These competitions are just a small piece of the connection Bruns helps facilitate between education and industry. Bruns and his team work with a number of educators and organizations to help connect the dots between the two spaces.

Bruns explains how he understands the challenge for business owners to participate in programs like this. Afterall, most of our industry has an intense obsession with developing more and more efficiency — it doesn’t feel very efficient to pull an employee off a machine or away from their design to go volunteer at a local high school.  But industry participation in this type of mentorship is vital.  “It’ll come back to bite you later, if you don’t,” he says.

Bruns works with industry professionals to help understand the best educational methods and better ways to recruit Gen Z. (Image: Jason Bruns.)

Bruns works with industry professionals to help understand the best educational methods and better ways to recruit Gen Z. (Image: Jason Bruns.)

Bruns also underscores how important it is for industries to adapt their recruitment and retention strategies to align with the values and preferences of the younger generation. “The onboarding process with regards to companies is so critical and that sometimes falls by the wayside,” he says. “What’s the most critical time for a new employee? Probably the first couple weeks. Do they feel welcomed?”

He advocates for creating growth opportunities within organizations that resonate with the digital-centric mindset of Gen Z and highlight the pivotal role of technology, particularly artificial intelligence (AI), in shaping future job roles.

“The businesses that engage and provide these opportunities are going to be successful. Think of it this way: Fear is based on one of two things. Things I can’t control, or things I don’t understand,” he adds.

“Eliminate one of those two and there is no longer any fear. So, envision a young person that is now familiar with your organization. If they’re familiar with you, they’ll seek you out because they’re familiar with you. You’ve eliminated the fear. Again, the individuals that connect with the students through outreach opportunities — capstone projects, tours, internships, all those things — reap the rewards because they are engaging. They’re helping remove that fear, that misunderstanding or lack of knowledge.”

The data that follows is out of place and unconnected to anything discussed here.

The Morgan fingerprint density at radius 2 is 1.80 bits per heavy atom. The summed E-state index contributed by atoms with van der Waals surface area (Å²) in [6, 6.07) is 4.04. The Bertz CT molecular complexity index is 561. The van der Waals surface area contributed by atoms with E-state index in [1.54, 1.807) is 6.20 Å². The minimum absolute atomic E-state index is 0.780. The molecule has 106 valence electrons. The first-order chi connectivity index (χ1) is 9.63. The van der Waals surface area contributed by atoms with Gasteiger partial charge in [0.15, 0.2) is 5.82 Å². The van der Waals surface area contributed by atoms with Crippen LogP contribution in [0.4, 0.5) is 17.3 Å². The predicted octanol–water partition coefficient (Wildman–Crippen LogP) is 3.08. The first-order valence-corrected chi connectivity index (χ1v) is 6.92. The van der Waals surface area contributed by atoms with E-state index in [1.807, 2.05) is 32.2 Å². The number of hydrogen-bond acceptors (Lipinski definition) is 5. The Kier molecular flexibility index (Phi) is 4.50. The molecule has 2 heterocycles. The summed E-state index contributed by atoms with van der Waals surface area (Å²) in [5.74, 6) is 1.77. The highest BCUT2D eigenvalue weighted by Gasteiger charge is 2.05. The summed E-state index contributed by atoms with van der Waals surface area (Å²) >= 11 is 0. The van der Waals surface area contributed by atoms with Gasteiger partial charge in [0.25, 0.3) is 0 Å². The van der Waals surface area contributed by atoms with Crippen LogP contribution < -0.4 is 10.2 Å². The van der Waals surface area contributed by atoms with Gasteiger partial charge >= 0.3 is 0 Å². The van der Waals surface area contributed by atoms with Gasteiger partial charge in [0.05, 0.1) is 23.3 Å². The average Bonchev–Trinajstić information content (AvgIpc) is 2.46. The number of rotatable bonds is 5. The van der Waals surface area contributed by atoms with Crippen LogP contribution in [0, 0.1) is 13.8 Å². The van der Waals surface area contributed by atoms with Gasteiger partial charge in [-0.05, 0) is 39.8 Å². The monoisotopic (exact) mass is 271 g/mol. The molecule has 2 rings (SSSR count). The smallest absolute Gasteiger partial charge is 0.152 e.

The evolution of industry roles and educational preparation

As technological advancements redefine industry landscapes, traditional job roles are undergoing a transformation. For decades, there used to be an unspoken war between the engineers in the front office and the machinists out in the shop. These days, there is more crossover and collaboration between varying disciplines in a business. Engineers are becoming marketers, operators are becoming designers, etc.

Bruns explains how engineers, for instance, are no longer confined to desk-bound tasks but are increasingly involved in hands-on collaborative efforts, facilitated by innovations like 3D printing. Design for manufacturability is more than just a buzzword, it has become a vital piece to the success of many businesses and these cross-discipline efforts help.

While many Gen Zs may not know exactly how their iPhone is manufactured, many of them have experienced 3D printing. Bruns stresses the significance of integrating emerging technologies into educational curricula to equip students with the requisite skills for future employment while also encouraging employers to incorporate some of those technologies into the engineering workspace. Adding technology that students — aka future employees — are already familiar and comfortable with creates an even smoother runway for connecting and getting students excited about industry.

Students will connect with newer technologies, see them in a practical setting (rather than just 3D printing tchotchkes) and recognize the value in both the emerging tech and the older system of processes/machine that are necessary for business to run. The gap between the classroom and the industrial world becomes easier to bridge in this way.

Bruns discusses the value of an industry-education collaboration in hopes of making recruiting and retaining Gen Z employees simpler. (Image: Jason Bruns.)